(Image: Flickr / IIP Photo Archive)

(Image: Flickr / IIP Photo Archive)

In his farewell State of the Union address to Congress, President Obama put the struggle to reduce inequality in the United States front and center. The President presented a clear choice to the American people. They need to decide “what role the government should play in making sure the system’s not rigged in favor of the wealthiest and biggest corporations.”

Obama is essentially asking how can we shape an economy where everyone can thrive, not just those at the top of the economic ladder. An excellent question for voters looking to the next election, but a difficult one looking back on the Obama legacy.

The President went on to describe a “new economy” that includes an improved version of our tax code, our regulatory system, and our electoral process. He directed the bulk of his attention to the misdeeds of the wealthy. As the President put it, “Food Stamp recipients didn’t cause the financial crisis; recklessness on Wall Street did.”

“It’s sure not the average family watching tonight,” President Obama added, “that avoids paying taxes through offshore accounts.”

Without going into much detail, Obama touched on his support for closing offshore tax loopholes, breaking up Wall Street banks, and fixing our broken campaign finance system. His lack of detail on these topics probably reflected the reality that he has only a year left to accomplish these goals and little chance of getting any legislation through Congress.

I’ve written about each of these topics during the Obama Presidency, with both praise and rebuke for what the President and Congress have and haven’t done. I do appreciate the President’s acknowledgement that the central drivers of our growing inequality need to be addressed. But it’s impossible to ignore that inequality has skyrocketed during his two terms despite the strong economic indicators he cited in his speech.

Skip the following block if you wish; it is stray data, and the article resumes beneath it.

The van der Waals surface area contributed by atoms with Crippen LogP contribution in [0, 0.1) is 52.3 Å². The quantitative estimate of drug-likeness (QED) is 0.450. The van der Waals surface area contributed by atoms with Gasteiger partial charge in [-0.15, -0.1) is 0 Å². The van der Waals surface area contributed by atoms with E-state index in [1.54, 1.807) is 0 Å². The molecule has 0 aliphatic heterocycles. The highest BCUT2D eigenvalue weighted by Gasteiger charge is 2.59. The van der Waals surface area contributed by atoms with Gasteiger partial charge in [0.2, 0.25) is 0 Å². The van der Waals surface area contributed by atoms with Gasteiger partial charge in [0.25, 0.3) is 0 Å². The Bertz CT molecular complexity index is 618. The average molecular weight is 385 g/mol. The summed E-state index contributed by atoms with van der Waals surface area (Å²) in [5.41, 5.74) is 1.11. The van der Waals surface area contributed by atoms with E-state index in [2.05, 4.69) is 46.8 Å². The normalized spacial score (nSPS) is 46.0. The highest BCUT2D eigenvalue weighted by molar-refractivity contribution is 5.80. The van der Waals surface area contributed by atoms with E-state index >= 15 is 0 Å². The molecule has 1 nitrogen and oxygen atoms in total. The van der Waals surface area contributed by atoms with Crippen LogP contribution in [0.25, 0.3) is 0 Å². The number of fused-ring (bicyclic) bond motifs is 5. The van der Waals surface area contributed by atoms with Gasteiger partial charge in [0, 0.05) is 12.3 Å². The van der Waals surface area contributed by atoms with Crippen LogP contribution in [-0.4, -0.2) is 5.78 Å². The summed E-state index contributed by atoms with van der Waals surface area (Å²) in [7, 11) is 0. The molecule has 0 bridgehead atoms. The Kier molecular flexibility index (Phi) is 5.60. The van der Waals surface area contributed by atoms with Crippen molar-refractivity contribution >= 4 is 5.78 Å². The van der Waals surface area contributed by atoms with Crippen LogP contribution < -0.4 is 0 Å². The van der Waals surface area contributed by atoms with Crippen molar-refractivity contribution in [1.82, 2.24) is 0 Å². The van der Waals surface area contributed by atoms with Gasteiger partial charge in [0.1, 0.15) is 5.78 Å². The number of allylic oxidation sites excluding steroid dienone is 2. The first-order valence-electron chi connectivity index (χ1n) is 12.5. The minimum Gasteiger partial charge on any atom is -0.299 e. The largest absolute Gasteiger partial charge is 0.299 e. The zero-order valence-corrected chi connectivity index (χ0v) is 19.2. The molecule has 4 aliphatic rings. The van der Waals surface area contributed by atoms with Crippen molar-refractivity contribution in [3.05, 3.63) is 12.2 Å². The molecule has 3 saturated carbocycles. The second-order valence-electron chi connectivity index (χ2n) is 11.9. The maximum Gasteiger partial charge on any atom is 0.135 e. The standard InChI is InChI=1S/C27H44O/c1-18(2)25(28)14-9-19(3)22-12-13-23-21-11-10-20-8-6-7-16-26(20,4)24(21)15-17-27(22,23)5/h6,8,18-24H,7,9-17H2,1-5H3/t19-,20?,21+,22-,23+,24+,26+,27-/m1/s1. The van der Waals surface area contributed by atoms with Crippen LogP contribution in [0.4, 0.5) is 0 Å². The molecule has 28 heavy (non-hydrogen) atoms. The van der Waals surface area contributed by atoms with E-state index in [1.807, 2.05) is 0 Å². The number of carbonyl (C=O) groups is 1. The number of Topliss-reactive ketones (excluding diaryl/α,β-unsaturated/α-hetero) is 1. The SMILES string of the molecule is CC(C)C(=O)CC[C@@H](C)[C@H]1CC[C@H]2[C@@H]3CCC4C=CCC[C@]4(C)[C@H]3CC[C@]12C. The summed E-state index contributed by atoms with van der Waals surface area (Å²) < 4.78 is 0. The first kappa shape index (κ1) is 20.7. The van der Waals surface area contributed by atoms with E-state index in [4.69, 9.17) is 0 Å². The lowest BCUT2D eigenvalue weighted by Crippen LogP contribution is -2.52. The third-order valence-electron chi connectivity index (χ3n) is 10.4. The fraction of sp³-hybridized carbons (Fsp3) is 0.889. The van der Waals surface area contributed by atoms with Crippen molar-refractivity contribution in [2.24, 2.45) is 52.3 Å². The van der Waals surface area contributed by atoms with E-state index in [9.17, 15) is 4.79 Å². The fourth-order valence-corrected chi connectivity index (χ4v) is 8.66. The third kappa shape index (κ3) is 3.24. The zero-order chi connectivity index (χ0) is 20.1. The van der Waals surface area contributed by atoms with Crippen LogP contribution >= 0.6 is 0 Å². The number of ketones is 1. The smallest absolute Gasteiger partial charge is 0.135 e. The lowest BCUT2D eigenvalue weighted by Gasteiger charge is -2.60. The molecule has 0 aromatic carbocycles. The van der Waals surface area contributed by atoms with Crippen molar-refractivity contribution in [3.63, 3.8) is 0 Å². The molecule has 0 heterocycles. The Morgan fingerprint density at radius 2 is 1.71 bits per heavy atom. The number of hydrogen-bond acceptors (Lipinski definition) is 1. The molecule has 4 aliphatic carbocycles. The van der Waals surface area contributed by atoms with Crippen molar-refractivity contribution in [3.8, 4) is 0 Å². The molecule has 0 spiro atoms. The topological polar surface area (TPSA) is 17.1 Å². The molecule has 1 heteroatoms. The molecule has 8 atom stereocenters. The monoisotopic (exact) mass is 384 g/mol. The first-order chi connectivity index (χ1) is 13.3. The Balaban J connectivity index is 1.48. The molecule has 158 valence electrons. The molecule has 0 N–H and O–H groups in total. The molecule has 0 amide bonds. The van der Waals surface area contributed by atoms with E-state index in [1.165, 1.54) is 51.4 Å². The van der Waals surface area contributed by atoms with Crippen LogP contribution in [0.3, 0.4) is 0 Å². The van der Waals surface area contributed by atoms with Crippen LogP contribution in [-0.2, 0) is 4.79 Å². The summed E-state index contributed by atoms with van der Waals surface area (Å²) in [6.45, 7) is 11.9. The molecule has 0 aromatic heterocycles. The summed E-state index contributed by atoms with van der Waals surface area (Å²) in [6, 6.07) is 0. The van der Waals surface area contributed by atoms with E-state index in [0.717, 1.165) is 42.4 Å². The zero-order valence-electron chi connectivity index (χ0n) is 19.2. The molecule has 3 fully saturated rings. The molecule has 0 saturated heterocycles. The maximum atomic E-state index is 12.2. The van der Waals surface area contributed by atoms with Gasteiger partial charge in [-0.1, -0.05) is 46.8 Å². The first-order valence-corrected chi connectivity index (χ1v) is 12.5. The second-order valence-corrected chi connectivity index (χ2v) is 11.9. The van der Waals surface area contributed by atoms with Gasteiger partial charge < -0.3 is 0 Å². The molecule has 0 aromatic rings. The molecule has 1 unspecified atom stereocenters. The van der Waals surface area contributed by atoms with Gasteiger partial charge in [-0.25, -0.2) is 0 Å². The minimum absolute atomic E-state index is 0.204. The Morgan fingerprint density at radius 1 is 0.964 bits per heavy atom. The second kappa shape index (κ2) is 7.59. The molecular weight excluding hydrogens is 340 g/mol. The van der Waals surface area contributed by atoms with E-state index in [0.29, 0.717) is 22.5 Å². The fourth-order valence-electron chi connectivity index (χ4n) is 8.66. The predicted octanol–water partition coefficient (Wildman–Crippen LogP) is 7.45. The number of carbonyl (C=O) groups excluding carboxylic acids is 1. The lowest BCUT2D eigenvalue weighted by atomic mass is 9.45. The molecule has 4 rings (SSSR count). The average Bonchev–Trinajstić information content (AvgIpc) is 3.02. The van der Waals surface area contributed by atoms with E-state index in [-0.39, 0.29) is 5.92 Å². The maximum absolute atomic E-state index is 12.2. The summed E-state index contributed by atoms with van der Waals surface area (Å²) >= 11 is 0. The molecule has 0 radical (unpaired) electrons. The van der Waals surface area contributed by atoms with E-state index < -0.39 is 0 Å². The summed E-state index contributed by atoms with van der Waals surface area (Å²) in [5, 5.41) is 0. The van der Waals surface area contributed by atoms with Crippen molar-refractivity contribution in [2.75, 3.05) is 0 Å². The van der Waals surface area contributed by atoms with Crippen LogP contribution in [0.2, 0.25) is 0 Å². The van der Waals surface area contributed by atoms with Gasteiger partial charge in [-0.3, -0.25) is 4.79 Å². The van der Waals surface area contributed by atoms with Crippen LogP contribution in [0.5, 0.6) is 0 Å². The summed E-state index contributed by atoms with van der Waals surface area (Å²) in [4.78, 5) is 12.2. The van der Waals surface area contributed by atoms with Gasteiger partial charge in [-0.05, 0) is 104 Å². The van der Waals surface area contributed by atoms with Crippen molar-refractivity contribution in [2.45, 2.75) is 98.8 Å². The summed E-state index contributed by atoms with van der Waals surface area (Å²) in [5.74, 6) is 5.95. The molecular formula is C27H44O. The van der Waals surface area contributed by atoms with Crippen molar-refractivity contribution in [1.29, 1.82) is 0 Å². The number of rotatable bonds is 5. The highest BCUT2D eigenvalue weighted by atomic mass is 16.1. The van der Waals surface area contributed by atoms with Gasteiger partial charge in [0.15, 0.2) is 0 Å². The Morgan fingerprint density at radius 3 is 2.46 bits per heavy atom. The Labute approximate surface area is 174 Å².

Nearly all new income since the Great Recession has funneled to the top 1 percent. The President didn’t mention that. He also left out his support for the extension of the Bush tax cuts on the wealthy in 2010, a terrible decision that gave tax cuts to the families that needed those cuts least. And he touted his support for the TPP free trade deal, an ill-fated doubling down on the failed free trade policies that came before.

It will inevitably fall on future administrations to stem the rise of inequality and, as President Obama put it, Americans have a choice to make. The good news is that polling shows the public strongly supports policies that reduce inequality. The bad news is that public support does not guarantee passage of sound public policy.

For his part, Obama has laid out a firm platform for addressing inequality, even if his tenure has not achieved the success inequality advocates had hoped for.

Josh Hoxie tracks the debate over the estate tax and other grand divide-related concerns for the Institute for Policy Studies Program on Inequality and the Common Good.